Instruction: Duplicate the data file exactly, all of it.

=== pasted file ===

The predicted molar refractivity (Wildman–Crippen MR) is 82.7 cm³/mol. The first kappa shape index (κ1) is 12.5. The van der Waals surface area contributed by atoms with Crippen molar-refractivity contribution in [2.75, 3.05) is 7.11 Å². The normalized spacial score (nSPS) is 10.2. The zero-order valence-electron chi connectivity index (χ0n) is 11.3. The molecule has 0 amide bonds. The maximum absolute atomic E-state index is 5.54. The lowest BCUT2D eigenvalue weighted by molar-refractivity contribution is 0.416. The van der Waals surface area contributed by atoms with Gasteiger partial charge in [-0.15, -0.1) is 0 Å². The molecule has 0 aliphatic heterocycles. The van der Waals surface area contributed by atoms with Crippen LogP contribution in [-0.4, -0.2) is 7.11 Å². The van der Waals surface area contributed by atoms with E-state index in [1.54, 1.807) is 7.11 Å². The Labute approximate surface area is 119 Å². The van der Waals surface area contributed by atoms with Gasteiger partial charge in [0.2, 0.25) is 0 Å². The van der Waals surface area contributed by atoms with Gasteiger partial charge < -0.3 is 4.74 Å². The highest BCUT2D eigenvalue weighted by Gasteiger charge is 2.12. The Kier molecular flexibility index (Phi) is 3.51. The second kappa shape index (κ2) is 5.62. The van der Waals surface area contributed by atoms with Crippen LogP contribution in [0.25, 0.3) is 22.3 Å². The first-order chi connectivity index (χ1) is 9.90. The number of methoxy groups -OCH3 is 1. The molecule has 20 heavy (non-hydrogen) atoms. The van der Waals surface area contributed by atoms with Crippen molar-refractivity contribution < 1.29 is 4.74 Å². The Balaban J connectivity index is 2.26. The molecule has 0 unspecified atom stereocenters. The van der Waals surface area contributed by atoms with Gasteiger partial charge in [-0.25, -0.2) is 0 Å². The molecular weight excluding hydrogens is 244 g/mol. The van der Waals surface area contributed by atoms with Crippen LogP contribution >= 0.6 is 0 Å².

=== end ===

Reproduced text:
The predicted molar refractivity (Wildman–Crippen MR) is 82.7 cm³/mol. The first kappa shape index (κ1) is 12.5. The van der Waals surface area contributed by atoms with Crippen molar-refractivity contribution in [2.75, 3.05) is 7.11 Å². The normalized spacial score (nSPS) is 10.2. The zero-order valence-electron chi connectivity index (χ0n) is 11.3. The molecule has 0 amide bonds. The maximum absolute atomic E-state index is 5.54. The lowest BCUT2D eigenvalue weighted by molar-refractivity contribution is 0.416. The van der Waals surface area contributed by atoms with Gasteiger partial charge in [-0.15, -0.1) is 0 Å². The molecule has 0 aliphatic heterocycles. The van der Waals surface area contributed by atoms with Crippen LogP contribution in [-0.4, -0.2) is 7.11 Å². The van der Waals surface area contributed by atoms with E-state index in [1.54, 1.807) is 7.11 Å². The Labute approximate surface area is 119 Å². The van der Waals surface area contributed by atoms with Gasteiger partial charge in [0.2, 0.25) is 0 Å². The van der Waals surface area contributed by atoms with Gasteiger partial charge < -0.3 is 4.74 Å². The highest BCUT2D eigenvalue weighted by Gasteiger charge is 2.12. The Kier molecular flexibility index (Phi) is 3.51. The second kappa shape index (κ2) is 5.62. The van der Waals surface area contributed by atoms with Crippen LogP contribution in [0.25, 0.3) is 22.3 Å². The first-order chi connectivity index (χ1) is 9.90. The number of methoxy groups -OCH3 is 1. The molecule has 20 heavy (non-hydrogen) atoms. The van der Waals surface area contributed by atoms with Crippen molar-refractivity contribution < 1.29 is 4.74 Å². The Balaban J connectivity index is 2.26. The molecule has 0 unspecified atom stereocenters. The van der Waals surface area contributed by atoms with Gasteiger partial charge in [-0.25, -0.2) is 0 Å². The molecular weight excluding hydrogens is 244 g/mol. The van der Waals surface area contributed by atoms with Crippen LogP contribution >= 0.6 is 0 Å².